The packaging is bright and will definitely attract your eyes with the use of bright orange and black. On the left is the SE-207-XT Advanced product name, while at the right is a glossy image of the cooler found inside, along with the ID-Cooling name, logo, and tagline.

ID-Cooling SE-207-XT Advanced CPU Air Cooler Review 03 | TweakTown.com

The right side panel of this box keeps to the matte black look, with just the thinnest line of orange at the bottom. On it, we find the CPU socket support in small bubbles, white with blue rings for Intel and black with red rings for AMD. The sticker that follows these contains the serial number for each cooler.

ID-Cooling SE-207-XT Advanced CPU Air Cooler Review 04 | TweakTown.com

The back mimics the look we saw on the front of the packaging, but this time it is used for specifications. To the left are six languages and descriptions of the specifications, while to the right, a sticker has been applied to deliver the details for each spec.

ID-Cooling SE-207-XT Advanced CPU Air Cooler Review 05 | TweakTown.com

The left end of the box is all orange, and using white text makes it hard to read. On the left, we see the manufacturer along with the ID-Cooling site and support addresses, while the right delivers the information for their Facebook page and YouTube channel.

ID-Cooling SE-207-XT Advanced CPU Air Cooler Review 06 | TweakTown.com

Inside the cardboard box, we find the cooler almost entirely encapsulated with open-celled foam as the protective layer should the package be handled roughly on the way to your door. On top of the foam, we find a box containing all the bits and hardware, while the two boxes to the right of the tower have the fans.

ID-Cooling SE-207-XT Advanced CPU Cooler

ID-Cooling SE-207-XT Advanced CPU Air Cooler Review 07 | TweakTown.com

Fresh out of the box, we had to remove quite a bit of foam from between the fins, and with the fans shipped in their own boxes, you can see that the tower can be compressed. Nothing a bit of flexing of the tower won't fix, but for now, it is what it is. From this angle, we see that the entire cooler is black, and we can see the thicker covers at the top and the covered pipe tips above that.

ID-Cooling SE-207-XT Advanced CPU Air Cooler Review 08 | TweakTown.com

Looking at the front of the tower, we can see all fifty-five aluminum fins, some of which are a bit bent near the edges but can be easily brought back into alignment. Looking below the fin array, we can see the wide group of seven heat pipes taking heat from the CPU and delivering it to the fin stacks.

ID-Cooling SE-207-XT Advanced CPU Air Cooler Review 09 | TweakTown.com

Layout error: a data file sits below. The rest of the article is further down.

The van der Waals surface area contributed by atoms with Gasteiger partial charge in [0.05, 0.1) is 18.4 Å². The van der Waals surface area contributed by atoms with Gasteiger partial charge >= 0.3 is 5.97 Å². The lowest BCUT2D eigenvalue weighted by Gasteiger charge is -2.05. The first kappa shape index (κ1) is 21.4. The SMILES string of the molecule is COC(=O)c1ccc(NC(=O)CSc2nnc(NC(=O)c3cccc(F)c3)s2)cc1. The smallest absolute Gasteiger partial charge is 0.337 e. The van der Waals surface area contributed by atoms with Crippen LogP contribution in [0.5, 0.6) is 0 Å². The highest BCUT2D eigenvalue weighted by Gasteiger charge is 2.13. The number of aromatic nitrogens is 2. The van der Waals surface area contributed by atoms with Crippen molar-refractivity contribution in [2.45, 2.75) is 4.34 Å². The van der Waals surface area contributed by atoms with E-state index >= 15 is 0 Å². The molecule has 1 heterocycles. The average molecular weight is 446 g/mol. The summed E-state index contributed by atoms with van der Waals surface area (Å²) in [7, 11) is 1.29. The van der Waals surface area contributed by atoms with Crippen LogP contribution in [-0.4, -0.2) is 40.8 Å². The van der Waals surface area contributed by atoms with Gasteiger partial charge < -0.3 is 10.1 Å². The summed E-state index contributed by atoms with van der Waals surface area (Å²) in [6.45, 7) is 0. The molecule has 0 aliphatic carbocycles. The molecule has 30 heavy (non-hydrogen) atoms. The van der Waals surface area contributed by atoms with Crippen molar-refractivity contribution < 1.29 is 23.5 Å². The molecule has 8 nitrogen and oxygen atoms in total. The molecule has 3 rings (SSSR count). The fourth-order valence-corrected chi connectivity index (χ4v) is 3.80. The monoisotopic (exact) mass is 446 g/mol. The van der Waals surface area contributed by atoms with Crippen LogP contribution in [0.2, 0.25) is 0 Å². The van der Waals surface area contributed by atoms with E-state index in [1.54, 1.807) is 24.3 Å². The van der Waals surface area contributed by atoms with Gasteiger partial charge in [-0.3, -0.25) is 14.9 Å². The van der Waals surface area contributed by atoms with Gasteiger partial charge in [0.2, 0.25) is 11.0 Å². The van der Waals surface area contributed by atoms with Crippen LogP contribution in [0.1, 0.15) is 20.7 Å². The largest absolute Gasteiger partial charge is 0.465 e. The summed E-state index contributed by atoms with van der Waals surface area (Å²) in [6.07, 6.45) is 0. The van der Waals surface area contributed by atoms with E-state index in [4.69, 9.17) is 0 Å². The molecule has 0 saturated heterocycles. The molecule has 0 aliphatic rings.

As we look at the second side of the towers, we can see that the lower eleven fins are cut much shorter to allow for better RAM clearance, much like what we saw from Noctua long ago. We can also tell that the middle fan cannot be attached to the cooler before installation, as the mounting bar runs parallel to both fin arrays.

ID-Cooling SE-207-XT Advanced CPU Air Cooler Review 10 | TweakTown.com

As we glance at the back of the assembly, we do not have much more to add except for one thing. If you look closely at the top of the cooler, you will find a layer of foam inserted before the top plate is installed, which we can only assume is done to absorb vibrations.

ID-Cooling SE-207-XT Advanced CPU Air Cooler Review 11 | TweakTown.com

Whether looking at the front edge, or the back, this is the design of the fins we get. The fins are highest at the edges, with three rows of hooks at either side. The bulk of the fins is cut shorter in the center, which allows the fan a bit of space to build up airflow and pressure before entering the fins. The lowest eleven fins on the cooler are flat on the edges.

ID-Cooling SE-207-XT Advanced CPU Air Cooler Review 12 | TweakTown.com

While you may have assumed the fins to be anodized, the rough texture alludes to this being a spray-applied coating. However, the main reason we are looking here is to see that the fins have been press fit to the pipes and to show that while they looked to be in a single row, the pipes run through the fins in two rows.

ID-Cooling SE-207-XT Advanced CPU Air Cooler Review 13 | TweakTown.com

The aluminum portion of the base is cut to deliver fins and can act as a pre-cooler, but the painted steel mounting bar covers the bulk of it, but airflow can still go through it. To mount the cooler to the hardware, we will show in a bit; you will need to use the spring-loaded screws at either end of the bracket.

ID-Cooling SE-207-XT Advanced CPU Air Cooler Review 14 | TweakTown.com

We already removed the plastic sticker, which was applied poorly and was folded onto itself inside the box, which is how we got fingerprints on the base. Even so, the base offers a unique texture. Not only can we make out the slightest hint of circular machine marks on it, but it is also slightly textured as if sandblasted. On the flip side, it could also just be the nickel plating covering the copper base plate.

Accessories and Documentation

ID-Cooling SE-207-XT Advanced CPU Air Cooler Review 15 | TweakTown.com

After opening the hardware box, we pulled out five parts to show first. On the left are the AMD brackets, which allow the cooler to be mounted. In the middle is the backplate for the mainstream Intel sockets, while to the right are the Intel brackets allowing the cooler to be mounted.